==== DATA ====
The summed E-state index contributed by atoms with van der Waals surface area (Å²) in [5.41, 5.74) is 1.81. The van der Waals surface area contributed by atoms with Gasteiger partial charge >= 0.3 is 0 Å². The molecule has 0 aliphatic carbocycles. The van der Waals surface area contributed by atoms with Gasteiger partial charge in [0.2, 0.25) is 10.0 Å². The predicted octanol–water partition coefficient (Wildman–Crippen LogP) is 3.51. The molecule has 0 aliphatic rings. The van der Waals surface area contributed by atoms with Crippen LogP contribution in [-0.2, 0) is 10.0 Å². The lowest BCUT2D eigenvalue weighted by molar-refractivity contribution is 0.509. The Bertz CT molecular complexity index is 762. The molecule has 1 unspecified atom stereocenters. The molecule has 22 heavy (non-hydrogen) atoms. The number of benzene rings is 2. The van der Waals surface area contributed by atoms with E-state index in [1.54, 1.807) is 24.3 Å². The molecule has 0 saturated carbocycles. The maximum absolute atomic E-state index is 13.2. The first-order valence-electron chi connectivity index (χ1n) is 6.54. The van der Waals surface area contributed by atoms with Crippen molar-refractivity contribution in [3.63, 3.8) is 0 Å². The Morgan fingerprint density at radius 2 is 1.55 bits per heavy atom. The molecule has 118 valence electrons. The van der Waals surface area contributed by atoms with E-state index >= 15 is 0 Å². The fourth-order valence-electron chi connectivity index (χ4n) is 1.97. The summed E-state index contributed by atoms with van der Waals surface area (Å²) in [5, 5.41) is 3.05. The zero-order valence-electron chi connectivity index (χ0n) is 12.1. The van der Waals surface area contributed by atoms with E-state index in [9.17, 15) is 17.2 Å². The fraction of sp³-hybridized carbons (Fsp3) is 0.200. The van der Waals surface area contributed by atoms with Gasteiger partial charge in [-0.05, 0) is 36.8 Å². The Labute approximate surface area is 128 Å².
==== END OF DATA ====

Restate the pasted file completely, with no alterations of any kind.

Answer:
The summed E-state index contributed by atoms with van der Waals surface area (Å²) in [5.41, 5.74) is 1.81. The van der Waals surface area contributed by atoms with Gasteiger partial charge >= 0.3 is 0 Å². The molecule has 0 aliphatic carbocycles. The van der Waals surface area contributed by atoms with Gasteiger partial charge in [0.2, 0.25) is 10.0 Å². The predicted octanol–water partition coefficient (Wildman–Crippen LogP) is 3.51. The molecule has 0 aliphatic rings. The van der Waals surface area contributed by atoms with Crippen LogP contribution in [-0.2, 0) is 10.0 Å². The lowest BCUT2D eigenvalue weighted by molar-refractivity contribution is 0.509. The Bertz CT molecular complexity index is 762. The molecule has 1 unspecified atom stereocenters. The molecule has 22 heavy (non-hydrogen) atoms. The number of benzene rings is 2. The van der Waals surface area contributed by atoms with E-state index in [1.54, 1.807) is 24.3 Å². The molecule has 0 saturated carbocycles. The maximum absolute atomic E-state index is 13.2. The first-order valence-electron chi connectivity index (χ1n) is 6.54. The van der Waals surface area contributed by atoms with Crippen molar-refractivity contribution in [3.63, 3.8) is 0 Å². The Morgan fingerprint density at radius 2 is 1.55 bits per heavy atom. The molecule has 118 valence electrons. The van der Waals surface area contributed by atoms with E-state index >= 15 is 0 Å². The fourth-order valence-electron chi connectivity index (χ4n) is 1.97. The summed E-state index contributed by atoms with van der Waals surface area (Å²) in [5, 5.41) is 3.05. The zero-order valence-electron chi connectivity index (χ0n) is 12.1. The van der Waals surface area contributed by atoms with E-state index in [9.17, 15) is 17.2 Å². The fraction of sp³-hybridized carbons (Fsp3) is 0.200. The van der Waals surface area contributed by atoms with Gasteiger partial charge in [-0.05, 0) is 36.8 Å². The Labute approximate surface area is 128 Å².